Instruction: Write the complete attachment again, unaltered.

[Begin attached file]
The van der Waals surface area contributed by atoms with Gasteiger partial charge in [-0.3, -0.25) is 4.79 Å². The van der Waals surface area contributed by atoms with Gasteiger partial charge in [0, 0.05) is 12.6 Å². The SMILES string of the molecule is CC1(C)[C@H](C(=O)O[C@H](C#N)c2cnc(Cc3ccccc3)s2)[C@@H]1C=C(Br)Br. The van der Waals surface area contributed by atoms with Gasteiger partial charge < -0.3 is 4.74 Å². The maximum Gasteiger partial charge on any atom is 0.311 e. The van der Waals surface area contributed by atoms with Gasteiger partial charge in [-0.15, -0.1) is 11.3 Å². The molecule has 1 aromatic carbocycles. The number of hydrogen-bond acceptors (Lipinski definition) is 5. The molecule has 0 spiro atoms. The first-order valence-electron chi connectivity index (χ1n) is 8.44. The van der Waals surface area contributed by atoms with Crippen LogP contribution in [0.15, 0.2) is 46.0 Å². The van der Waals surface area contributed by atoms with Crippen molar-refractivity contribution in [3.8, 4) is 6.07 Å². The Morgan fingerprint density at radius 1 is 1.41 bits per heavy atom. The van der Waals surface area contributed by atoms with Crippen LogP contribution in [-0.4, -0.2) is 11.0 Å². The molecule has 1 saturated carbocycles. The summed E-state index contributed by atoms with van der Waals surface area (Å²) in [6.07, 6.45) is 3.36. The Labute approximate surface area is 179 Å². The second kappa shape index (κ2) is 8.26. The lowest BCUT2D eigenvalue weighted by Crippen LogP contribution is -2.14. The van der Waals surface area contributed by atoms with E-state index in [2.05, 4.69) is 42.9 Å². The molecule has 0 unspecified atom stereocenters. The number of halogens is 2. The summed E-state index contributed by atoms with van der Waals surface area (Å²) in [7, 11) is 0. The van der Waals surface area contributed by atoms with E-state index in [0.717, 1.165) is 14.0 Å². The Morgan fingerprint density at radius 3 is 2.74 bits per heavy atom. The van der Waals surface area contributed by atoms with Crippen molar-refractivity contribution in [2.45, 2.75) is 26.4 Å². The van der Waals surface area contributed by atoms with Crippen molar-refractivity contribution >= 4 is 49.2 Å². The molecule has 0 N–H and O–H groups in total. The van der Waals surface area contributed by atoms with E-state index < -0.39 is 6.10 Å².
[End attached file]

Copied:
The van der Waals surface area contributed by atoms with Gasteiger partial charge in [-0.3, -0.25) is 4.79 Å². The van der Waals surface area contributed by atoms with Gasteiger partial charge in [0, 0.05) is 12.6 Å². The SMILES string of the molecule is CC1(C)[C@H](C(=O)O[C@H](C#N)c2cnc(Cc3ccccc3)s2)[C@@H]1C=C(Br)Br. The van der Waals surface area contributed by atoms with Gasteiger partial charge < -0.3 is 4.74 Å². The maximum Gasteiger partial charge on any atom is 0.311 e. The van der Waals surface area contributed by atoms with Gasteiger partial charge in [-0.15, -0.1) is 11.3 Å². The molecule has 1 aromatic carbocycles. The number of hydrogen-bond acceptors (Lipinski definition) is 5. The molecule has 0 spiro atoms. The first-order valence-electron chi connectivity index (χ1n) is 8.44. The van der Waals surface area contributed by atoms with Crippen LogP contribution in [0.15, 0.2) is 46.0 Å². The van der Waals surface area contributed by atoms with Crippen molar-refractivity contribution in [3.8, 4) is 6.07 Å². The Morgan fingerprint density at radius 1 is 1.41 bits per heavy atom. The van der Waals surface area contributed by atoms with Crippen LogP contribution in [-0.4, -0.2) is 11.0 Å². The molecule has 1 saturated carbocycles. The summed E-state index contributed by atoms with van der Waals surface area (Å²) in [6.07, 6.45) is 3.36. The Labute approximate surface area is 179 Å². The second kappa shape index (κ2) is 8.26. The lowest BCUT2D eigenvalue weighted by Crippen LogP contribution is -2.14. The van der Waals surface area contributed by atoms with E-state index in [2.05, 4.69) is 42.9 Å². The molecule has 0 unspecified atom stereocenters. The number of halogens is 2. The summed E-state index contributed by atoms with van der Waals surface area (Å²) in [7, 11) is 0. The van der Waals surface area contributed by atoms with E-state index in [0.717, 1.165) is 14.0 Å². The Morgan fingerprint density at radius 3 is 2.74 bits per heavy atom. The van der Waals surface area contributed by atoms with Crippen molar-refractivity contribution in [2.45, 2.75) is 26.4 Å². The van der Waals surface area contributed by atoms with Crippen molar-refractivity contribution >= 4 is 49.2 Å². The molecule has 0 N–H and O–H groups in total. The van der Waals surface area contributed by atoms with E-state index < -0.39 is 6.10 Å².